Google's $200 tablet is a better value than Amazon's $200 tablet, not just for consumers, but for Google, too. With the same price tag, early reviewers compared the two devices as the low budget tablet option, finding that Google's had a more expensive feel. Now an IHS iSuppli tear down has found the the 8GB model costs $151.75 to make, $49.95 cheaper than it took Amazon to make the very first Kindle Fires. Now, the cost of making the Kindle Fire has come down to $133.80 from that original higher price because of a drastic reduction in component parts, making it a tad cheaper than the Nexus. But, component parts tend to go down over time, IHS iSuppli told the Wire, so Google's parts costs will decrease eventually, too. But despite spending less than Amazon, at least at the get-go, Google has not only given consumers what the techies say is a nicer device but figured out how not to lose on each sale -- especially if they get consumers to spring for the 16GB model, which runs a $250 price tag but only costs an extra $7.50 for Google to make.
When the Nexus 7 came out, analysts suspected that Google would follow Amazon's Kindle Fire strategy and either deliberately lose money to build market share with a cheapo tablet. When the Fire was announced, Amazon CEO Jeff Bezos admitted the actual device wouldn't make money, hoping to make the money back when people bought content from Amazon to fill their shiny new devices. Google never called their tablet a loss leader, but Andy Rubin, Google's senior vice president of mobile, did allude to it when he told AllThingsD's Ina Fried, "When it gets sold through the Play store, there’s no margin.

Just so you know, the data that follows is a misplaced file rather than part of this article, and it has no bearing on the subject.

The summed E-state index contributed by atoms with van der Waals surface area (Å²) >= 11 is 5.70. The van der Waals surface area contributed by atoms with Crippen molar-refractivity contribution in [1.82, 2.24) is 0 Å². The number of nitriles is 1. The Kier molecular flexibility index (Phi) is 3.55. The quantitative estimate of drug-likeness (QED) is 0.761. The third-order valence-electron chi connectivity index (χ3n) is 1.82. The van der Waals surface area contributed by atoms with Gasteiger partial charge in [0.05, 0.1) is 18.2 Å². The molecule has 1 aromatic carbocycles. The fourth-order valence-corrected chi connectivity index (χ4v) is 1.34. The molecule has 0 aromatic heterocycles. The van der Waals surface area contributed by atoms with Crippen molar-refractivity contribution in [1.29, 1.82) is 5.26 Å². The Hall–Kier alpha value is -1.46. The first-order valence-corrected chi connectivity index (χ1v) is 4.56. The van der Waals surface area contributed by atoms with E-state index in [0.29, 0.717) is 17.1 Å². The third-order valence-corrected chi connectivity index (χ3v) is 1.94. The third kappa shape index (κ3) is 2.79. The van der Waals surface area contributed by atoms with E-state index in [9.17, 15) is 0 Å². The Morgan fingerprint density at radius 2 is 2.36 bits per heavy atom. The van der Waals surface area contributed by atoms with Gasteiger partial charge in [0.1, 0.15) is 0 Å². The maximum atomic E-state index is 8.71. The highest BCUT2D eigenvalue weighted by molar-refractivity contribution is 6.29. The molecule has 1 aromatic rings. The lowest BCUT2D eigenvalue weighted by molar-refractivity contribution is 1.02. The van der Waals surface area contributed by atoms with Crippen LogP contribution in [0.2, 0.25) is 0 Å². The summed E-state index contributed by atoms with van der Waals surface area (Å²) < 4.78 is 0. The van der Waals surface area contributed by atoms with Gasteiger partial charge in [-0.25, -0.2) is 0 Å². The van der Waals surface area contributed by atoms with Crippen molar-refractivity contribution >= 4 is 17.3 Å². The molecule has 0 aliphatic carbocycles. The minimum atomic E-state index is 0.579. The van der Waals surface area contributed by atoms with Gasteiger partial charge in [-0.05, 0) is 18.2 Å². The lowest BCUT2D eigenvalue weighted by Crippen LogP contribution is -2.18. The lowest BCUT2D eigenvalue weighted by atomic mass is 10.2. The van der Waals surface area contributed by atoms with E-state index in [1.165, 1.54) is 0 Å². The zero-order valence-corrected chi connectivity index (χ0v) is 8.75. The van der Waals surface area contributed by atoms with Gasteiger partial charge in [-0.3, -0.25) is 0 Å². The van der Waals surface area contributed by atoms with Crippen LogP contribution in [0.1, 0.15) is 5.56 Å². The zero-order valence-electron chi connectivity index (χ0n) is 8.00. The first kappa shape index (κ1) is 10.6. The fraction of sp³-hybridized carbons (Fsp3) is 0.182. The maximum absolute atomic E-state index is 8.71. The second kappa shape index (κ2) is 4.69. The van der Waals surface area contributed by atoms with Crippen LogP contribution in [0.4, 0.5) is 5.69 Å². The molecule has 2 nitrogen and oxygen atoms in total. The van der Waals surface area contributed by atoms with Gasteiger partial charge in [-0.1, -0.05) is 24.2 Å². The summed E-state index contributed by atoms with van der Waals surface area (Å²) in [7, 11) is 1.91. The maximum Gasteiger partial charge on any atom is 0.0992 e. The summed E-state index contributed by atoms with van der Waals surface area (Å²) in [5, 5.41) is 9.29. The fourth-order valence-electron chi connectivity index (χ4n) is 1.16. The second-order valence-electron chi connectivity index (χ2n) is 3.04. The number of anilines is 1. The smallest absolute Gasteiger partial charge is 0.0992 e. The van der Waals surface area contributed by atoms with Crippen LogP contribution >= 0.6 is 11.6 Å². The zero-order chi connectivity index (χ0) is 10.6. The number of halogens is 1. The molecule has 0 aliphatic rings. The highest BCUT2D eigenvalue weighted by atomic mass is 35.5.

Even with the smaller costs, though, Google somehow got nicer stuff inside their version. The tear down revealed a better display, with a 1,280 by 800 resolution, versus the Kindle Fire's 1,024 by 600. It also has a camera and NFC capabilities that the Kindle Fire lacks. That all upped the cost to build, leading IHS iSuppli to figure the Nexus 7 costs about $18 more to make then the Kindle Fire. But your you, it's still $200; And for Google, it's still less than $200. So, unless the content is a real deal-breaker -- and for some it is -- the Nexus 7 sounds like the better buy.
This article is from the archive of our partner The Wire.
We want to hear what you think about this article. Submit a letter to the editor or write to firstname.lastname@example.org.